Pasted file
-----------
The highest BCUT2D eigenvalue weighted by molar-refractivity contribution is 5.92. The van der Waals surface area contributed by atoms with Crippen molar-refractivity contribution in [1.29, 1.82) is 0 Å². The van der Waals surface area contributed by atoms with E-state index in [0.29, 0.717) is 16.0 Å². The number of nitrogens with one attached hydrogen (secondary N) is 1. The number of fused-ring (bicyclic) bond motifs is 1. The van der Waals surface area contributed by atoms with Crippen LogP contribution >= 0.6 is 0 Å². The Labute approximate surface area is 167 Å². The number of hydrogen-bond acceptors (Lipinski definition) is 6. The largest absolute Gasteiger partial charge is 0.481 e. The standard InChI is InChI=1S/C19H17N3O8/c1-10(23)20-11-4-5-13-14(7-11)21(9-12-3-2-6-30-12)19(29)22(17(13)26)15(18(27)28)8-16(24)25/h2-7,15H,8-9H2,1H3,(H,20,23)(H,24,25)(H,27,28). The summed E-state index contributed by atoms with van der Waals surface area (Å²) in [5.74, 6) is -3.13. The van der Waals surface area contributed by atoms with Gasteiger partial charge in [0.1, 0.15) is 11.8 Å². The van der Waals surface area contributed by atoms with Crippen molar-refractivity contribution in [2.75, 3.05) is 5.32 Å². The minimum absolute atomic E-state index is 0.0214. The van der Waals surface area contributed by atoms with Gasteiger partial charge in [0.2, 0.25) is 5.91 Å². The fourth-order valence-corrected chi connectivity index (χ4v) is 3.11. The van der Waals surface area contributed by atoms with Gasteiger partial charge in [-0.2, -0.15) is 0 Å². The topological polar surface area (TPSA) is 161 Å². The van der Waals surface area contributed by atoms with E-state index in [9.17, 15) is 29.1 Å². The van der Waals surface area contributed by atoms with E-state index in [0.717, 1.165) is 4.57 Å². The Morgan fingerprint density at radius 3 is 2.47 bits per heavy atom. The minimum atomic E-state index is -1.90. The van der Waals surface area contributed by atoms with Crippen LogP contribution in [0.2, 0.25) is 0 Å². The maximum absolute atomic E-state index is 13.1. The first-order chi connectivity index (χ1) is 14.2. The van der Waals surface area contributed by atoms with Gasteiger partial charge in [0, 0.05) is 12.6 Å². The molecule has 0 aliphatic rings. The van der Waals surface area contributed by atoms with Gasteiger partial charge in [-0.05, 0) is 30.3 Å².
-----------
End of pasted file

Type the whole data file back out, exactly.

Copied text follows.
The highest BCUT2D eigenvalue weighted by molar-refractivity contribution is 5.92. The van der Waals surface area contributed by atoms with Crippen molar-refractivity contribution in [1.29, 1.82) is 0 Å². The van der Waals surface area contributed by atoms with E-state index in [0.29, 0.717) is 16.0 Å². The number of nitrogens with one attached hydrogen (secondary N) is 1. The number of fused-ring (bicyclic) bond motifs is 1. The van der Waals surface area contributed by atoms with Crippen LogP contribution >= 0.6 is 0 Å². The Labute approximate surface area is 167 Å². The number of hydrogen-bond acceptors (Lipinski definition) is 6. The largest absolute Gasteiger partial charge is 0.481 e. The standard InChI is InChI=1S/C19H17N3O8/c1-10(23)20-11-4-5-13-14(7-11)21(9-12-3-2-6-30-12)19(29)22(17(13)26)15(18(27)28)8-16(24)25/h2-7,15H,8-9H2,1H3,(H,20,23)(H,24,25)(H,27,28). The summed E-state index contributed by atoms with van der Waals surface area (Å²) in [5.74, 6) is -3.13. The van der Waals surface area contributed by atoms with Gasteiger partial charge in [0.1, 0.15) is 11.8 Å². The van der Waals surface area contributed by atoms with Crippen molar-refractivity contribution in [2.75, 3.05) is 5.32 Å². The minimum absolute atomic E-state index is 0.0214. The van der Waals surface area contributed by atoms with Gasteiger partial charge in [0.2, 0.25) is 5.91 Å². The fourth-order valence-corrected chi connectivity index (χ4v) is 3.11. The van der Waals surface area contributed by atoms with Gasteiger partial charge in [-0.2, -0.15) is 0 Å². The topological polar surface area (TPSA) is 161 Å². The van der Waals surface area contributed by atoms with E-state index in [9.17, 15) is 29.1 Å². The van der Waals surface area contributed by atoms with E-state index in [0.717, 1.165) is 4.57 Å². The Morgan fingerprint density at radius 3 is 2.47 bits per heavy atom. The minimum atomic E-state index is -1.90. The van der Waals surface area contributed by atoms with Crippen LogP contribution in [0.2, 0.25) is 0 Å². The maximum absolute atomic E-state index is 13.1. The first-order chi connectivity index (χ1) is 14.2. The van der Waals surface area contributed by atoms with Gasteiger partial charge in [0, 0.05) is 12.6 Å². The molecule has 0 aliphatic rings. The van der Waals surface area contributed by atoms with Gasteiger partial charge in [-0.05, 0) is 30.3 Å².